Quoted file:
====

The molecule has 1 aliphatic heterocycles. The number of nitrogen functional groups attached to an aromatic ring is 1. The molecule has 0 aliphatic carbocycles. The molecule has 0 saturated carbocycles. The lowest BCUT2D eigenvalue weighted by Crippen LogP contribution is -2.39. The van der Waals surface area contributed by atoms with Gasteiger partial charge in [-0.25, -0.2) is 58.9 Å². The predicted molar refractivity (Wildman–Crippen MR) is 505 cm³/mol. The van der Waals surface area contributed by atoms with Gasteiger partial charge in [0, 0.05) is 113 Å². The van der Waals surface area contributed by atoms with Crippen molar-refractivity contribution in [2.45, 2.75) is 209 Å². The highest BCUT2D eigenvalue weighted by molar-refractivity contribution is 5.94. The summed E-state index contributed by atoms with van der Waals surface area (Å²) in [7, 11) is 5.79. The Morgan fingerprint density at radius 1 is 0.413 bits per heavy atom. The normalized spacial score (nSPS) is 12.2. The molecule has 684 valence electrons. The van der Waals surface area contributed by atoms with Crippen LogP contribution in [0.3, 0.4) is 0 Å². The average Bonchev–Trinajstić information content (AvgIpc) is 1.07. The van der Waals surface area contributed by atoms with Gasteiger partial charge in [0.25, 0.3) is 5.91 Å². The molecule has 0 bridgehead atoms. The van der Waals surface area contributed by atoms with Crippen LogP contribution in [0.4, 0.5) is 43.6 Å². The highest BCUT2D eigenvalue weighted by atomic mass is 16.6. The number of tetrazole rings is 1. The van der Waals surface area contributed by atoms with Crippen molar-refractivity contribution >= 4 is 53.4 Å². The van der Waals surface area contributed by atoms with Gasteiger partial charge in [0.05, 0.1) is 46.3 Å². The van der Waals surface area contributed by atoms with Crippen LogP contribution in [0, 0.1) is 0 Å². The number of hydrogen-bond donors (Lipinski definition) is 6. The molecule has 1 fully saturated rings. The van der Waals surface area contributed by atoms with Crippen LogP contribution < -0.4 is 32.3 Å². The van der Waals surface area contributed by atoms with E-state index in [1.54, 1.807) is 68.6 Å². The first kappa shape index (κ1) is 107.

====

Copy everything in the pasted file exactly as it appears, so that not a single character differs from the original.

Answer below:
The molecule has 1 aliphatic heterocycles. The number of nitrogen functional groups attached to an aromatic ring is 1. The molecule has 0 aliphatic carbocycles. The molecule has 0 saturated carbocycles. The lowest BCUT2D eigenvalue weighted by Crippen LogP contribution is -2.39. The van der Waals surface area contributed by atoms with Gasteiger partial charge in [-0.25, -0.2) is 58.9 Å². The predicted molar refractivity (Wildman–Crippen MR) is 505 cm³/mol. The van der Waals surface area contributed by atoms with Gasteiger partial charge in [0, 0.05) is 113 Å². The van der Waals surface area contributed by atoms with Crippen molar-refractivity contribution in [2.45, 2.75) is 209 Å². The highest BCUT2D eigenvalue weighted by molar-refractivity contribution is 5.94. The summed E-state index contributed by atoms with van der Waals surface area (Å²) in [7, 11) is 5.79. The Morgan fingerprint density at radius 1 is 0.413 bits per heavy atom. The normalized spacial score (nSPS) is 12.2. The molecule has 684 valence electrons. The van der Waals surface area contributed by atoms with Crippen LogP contribution in [0.3, 0.4) is 0 Å². The average Bonchev–Trinajstić information content (AvgIpc) is 1.07. The van der Waals surface area contributed by atoms with Gasteiger partial charge in [0.25, 0.3) is 5.91 Å². The molecule has 0 bridgehead atoms. The van der Waals surface area contributed by atoms with Crippen LogP contribution in [0.4, 0.5) is 43.6 Å². The highest BCUT2D eigenvalue weighted by atomic mass is 16.6. The number of tetrazole rings is 1. The van der Waals surface area contributed by atoms with Crippen molar-refractivity contribution >= 4 is 53.4 Å². The van der Waals surface area contributed by atoms with Gasteiger partial charge in [0.05, 0.1) is 46.3 Å². The van der Waals surface area contributed by atoms with Crippen LogP contribution in [0, 0.1) is 0 Å². The number of hydrogen-bond donors (Lipinski definition) is 6. The molecule has 1 fully saturated rings. The van der Waals surface area contributed by atoms with Crippen LogP contribution < -0.4 is 32.3 Å². The van der Waals surface area contributed by atoms with E-state index in [1.54, 1.807) is 68.6 Å². The first kappa shape index (κ1) is 107.